How do I want listeners to feel about my writing?
What did the author do that I can try?
Help me picture that? Can you say more about that?
What ideas does this story spark in me?
Where in the story does the main character have the biggest feelings?

These little books (5X7 inches) are packed full of learning!!

Tuesday, June 23, 2009

BLog Tour: Mark Overmeyer Joins Us to Discuss his newest book What Student Writing Teaches Us

Today, Mark Overmeyer begins his Blog Tour with a stop at CREATIVE LITERACY to discuss his new book WHAT STUDENT WRITING TEACHES US.  I reviewed it here at the beginning of June and hope that many of you had a chance to check it out at Stenhouse.  This much needed book gives us insight into the importance of authentic assessment within workshop.

I had a chance to interview Mark about his new book. And some of you had additional questions that you sent in after I reviewed  it in early June.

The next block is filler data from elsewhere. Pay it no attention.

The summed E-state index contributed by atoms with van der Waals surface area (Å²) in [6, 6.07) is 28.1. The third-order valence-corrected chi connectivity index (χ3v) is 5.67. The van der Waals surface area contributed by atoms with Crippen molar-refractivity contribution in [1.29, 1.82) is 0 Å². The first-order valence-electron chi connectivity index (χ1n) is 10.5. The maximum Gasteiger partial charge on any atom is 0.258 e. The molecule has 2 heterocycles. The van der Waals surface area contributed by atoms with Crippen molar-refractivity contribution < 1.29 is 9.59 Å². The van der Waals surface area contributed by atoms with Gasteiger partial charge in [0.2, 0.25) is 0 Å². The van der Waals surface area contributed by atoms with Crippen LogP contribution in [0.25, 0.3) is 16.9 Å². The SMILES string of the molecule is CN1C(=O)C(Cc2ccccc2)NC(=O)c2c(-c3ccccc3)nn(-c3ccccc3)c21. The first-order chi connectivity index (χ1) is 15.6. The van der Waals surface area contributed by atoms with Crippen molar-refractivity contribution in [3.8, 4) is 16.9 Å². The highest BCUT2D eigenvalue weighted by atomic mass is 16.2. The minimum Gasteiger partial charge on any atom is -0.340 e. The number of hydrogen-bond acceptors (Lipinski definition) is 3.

When did you know you wanted to write a book?
I knew I wanted to write my first book (When Writing Workshop Isn't Working) when I was leading staff development in my district and I kept getting the same types of questions: What do you do with students who don't know what to write about? How do you help students revise? How do you organize and manage conferences?
This led me to try my hand at writing a book in a question/answer format based on all of these common concerns many of us have about implementing a writing workshop in our classrooms.